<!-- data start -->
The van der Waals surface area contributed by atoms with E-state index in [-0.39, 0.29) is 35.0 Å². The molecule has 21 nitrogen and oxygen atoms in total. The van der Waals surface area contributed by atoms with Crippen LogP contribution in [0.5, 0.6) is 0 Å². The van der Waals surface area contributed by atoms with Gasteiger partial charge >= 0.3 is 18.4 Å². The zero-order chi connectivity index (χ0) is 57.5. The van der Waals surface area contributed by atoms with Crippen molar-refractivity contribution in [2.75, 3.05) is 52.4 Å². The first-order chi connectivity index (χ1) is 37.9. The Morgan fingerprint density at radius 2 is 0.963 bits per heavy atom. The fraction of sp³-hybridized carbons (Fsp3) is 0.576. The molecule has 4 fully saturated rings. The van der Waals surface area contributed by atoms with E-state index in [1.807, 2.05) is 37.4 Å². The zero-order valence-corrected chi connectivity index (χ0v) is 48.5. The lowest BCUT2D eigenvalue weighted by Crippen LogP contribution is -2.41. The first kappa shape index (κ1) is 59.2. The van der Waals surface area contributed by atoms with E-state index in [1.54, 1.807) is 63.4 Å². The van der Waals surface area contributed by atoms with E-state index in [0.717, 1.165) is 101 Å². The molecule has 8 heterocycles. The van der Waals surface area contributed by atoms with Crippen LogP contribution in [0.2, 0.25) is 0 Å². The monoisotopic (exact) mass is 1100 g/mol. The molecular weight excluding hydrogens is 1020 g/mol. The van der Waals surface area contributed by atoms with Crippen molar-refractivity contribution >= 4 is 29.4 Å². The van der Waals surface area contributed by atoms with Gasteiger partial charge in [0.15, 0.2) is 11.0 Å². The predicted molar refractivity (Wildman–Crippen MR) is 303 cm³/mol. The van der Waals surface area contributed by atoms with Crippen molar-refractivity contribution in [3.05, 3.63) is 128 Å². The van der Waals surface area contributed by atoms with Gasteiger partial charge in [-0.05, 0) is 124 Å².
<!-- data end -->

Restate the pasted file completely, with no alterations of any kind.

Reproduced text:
The van der Waals surface area contributed by atoms with E-state index in [-0.39, 0.29) is 35.0 Å². The molecule has 21 nitrogen and oxygen atoms in total. The van der Waals surface area contributed by atoms with Crippen LogP contribution in [0.5, 0.6) is 0 Å². The van der Waals surface area contributed by atoms with Gasteiger partial charge >= 0.3 is 18.4 Å². The zero-order chi connectivity index (χ0) is 57.5. The van der Waals surface area contributed by atoms with Crippen molar-refractivity contribution in [2.75, 3.05) is 52.4 Å². The first-order chi connectivity index (χ1) is 37.9. The Morgan fingerprint density at radius 2 is 0.963 bits per heavy atom. The fraction of sp³-hybridized carbons (Fsp3) is 0.576. The molecule has 4 fully saturated rings. The van der Waals surface area contributed by atoms with E-state index in [1.807, 2.05) is 37.4 Å². The zero-order valence-corrected chi connectivity index (χ0v) is 48.5. The lowest BCUT2D eigenvalue weighted by Crippen LogP contribution is -2.41. The first kappa shape index (κ1) is 59.2. The van der Waals surface area contributed by atoms with E-state index in [1.54, 1.807) is 63.4 Å². The van der Waals surface area contributed by atoms with E-state index in [0.717, 1.165) is 101 Å². The molecule has 8 heterocycles. The van der Waals surface area contributed by atoms with Crippen LogP contribution in [0.2, 0.25) is 0 Å². The monoisotopic (exact) mass is 1100 g/mol. The molecular weight excluding hydrogens is 1020 g/mol. The van der Waals surface area contributed by atoms with Crippen molar-refractivity contribution >= 4 is 29.4 Å². The van der Waals surface area contributed by atoms with Gasteiger partial charge in [0.15, 0.2) is 11.0 Å². The predicted molar refractivity (Wildman–Crippen MR) is 303 cm³/mol. The van der Waals surface area contributed by atoms with Crippen molar-refractivity contribution in [3.05, 3.63) is 128 Å². The van der Waals surface area contributed by atoms with Gasteiger partial charge in [-0.05, 0) is 124 Å².